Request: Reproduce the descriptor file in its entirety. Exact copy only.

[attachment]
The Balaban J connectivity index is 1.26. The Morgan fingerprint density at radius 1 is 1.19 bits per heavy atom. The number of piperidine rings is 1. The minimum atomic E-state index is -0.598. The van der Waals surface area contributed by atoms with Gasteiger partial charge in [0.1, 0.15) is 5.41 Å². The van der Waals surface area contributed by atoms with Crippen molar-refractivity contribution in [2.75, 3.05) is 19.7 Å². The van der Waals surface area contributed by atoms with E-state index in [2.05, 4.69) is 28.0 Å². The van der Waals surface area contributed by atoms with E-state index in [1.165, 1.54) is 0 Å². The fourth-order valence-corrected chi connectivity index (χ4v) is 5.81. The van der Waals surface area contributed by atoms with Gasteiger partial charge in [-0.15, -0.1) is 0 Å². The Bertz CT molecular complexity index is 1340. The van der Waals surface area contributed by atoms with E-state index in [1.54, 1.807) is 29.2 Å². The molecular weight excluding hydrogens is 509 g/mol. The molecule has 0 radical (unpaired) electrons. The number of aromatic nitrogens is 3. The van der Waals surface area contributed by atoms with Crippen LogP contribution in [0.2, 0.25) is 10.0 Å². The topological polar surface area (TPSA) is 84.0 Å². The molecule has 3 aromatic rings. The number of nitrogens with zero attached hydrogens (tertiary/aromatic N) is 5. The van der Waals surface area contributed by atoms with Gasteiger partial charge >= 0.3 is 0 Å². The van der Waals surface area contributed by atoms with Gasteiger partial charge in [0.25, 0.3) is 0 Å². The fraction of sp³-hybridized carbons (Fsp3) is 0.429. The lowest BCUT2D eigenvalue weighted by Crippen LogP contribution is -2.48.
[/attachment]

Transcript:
The Balaban J connectivity index is 1.26. The Morgan fingerprint density at radius 1 is 1.19 bits per heavy atom. The number of piperidine rings is 1. The minimum atomic E-state index is -0.598. The van der Waals surface area contributed by atoms with Gasteiger partial charge in [0.1, 0.15) is 5.41 Å². The van der Waals surface area contributed by atoms with Crippen molar-refractivity contribution in [2.75, 3.05) is 19.7 Å². The van der Waals surface area contributed by atoms with E-state index in [2.05, 4.69) is 28.0 Å². The van der Waals surface area contributed by atoms with E-state index in [1.165, 1.54) is 0 Å². The fourth-order valence-corrected chi connectivity index (χ4v) is 5.81. The van der Waals surface area contributed by atoms with Gasteiger partial charge in [-0.15, -0.1) is 0 Å². The Bertz CT molecular complexity index is 1340. The van der Waals surface area contributed by atoms with E-state index in [1.54, 1.807) is 29.2 Å². The molecular weight excluding hydrogens is 509 g/mol. The molecule has 0 radical (unpaired) electrons. The number of aromatic nitrogens is 3. The van der Waals surface area contributed by atoms with Crippen LogP contribution in [0.2, 0.25) is 10.0 Å². The topological polar surface area (TPSA) is 84.0 Å². The molecule has 3 aromatic rings. The number of nitrogens with zero attached hydrogens (tertiary/aromatic N) is 5. The van der Waals surface area contributed by atoms with Gasteiger partial charge >= 0.3 is 0 Å². The van der Waals surface area contributed by atoms with Gasteiger partial charge in [0.25, 0.3) is 0 Å². The fraction of sp³-hybridized carbons (Fsp3) is 0.429. The lowest BCUT2D eigenvalue weighted by Crippen LogP contribution is -2.48.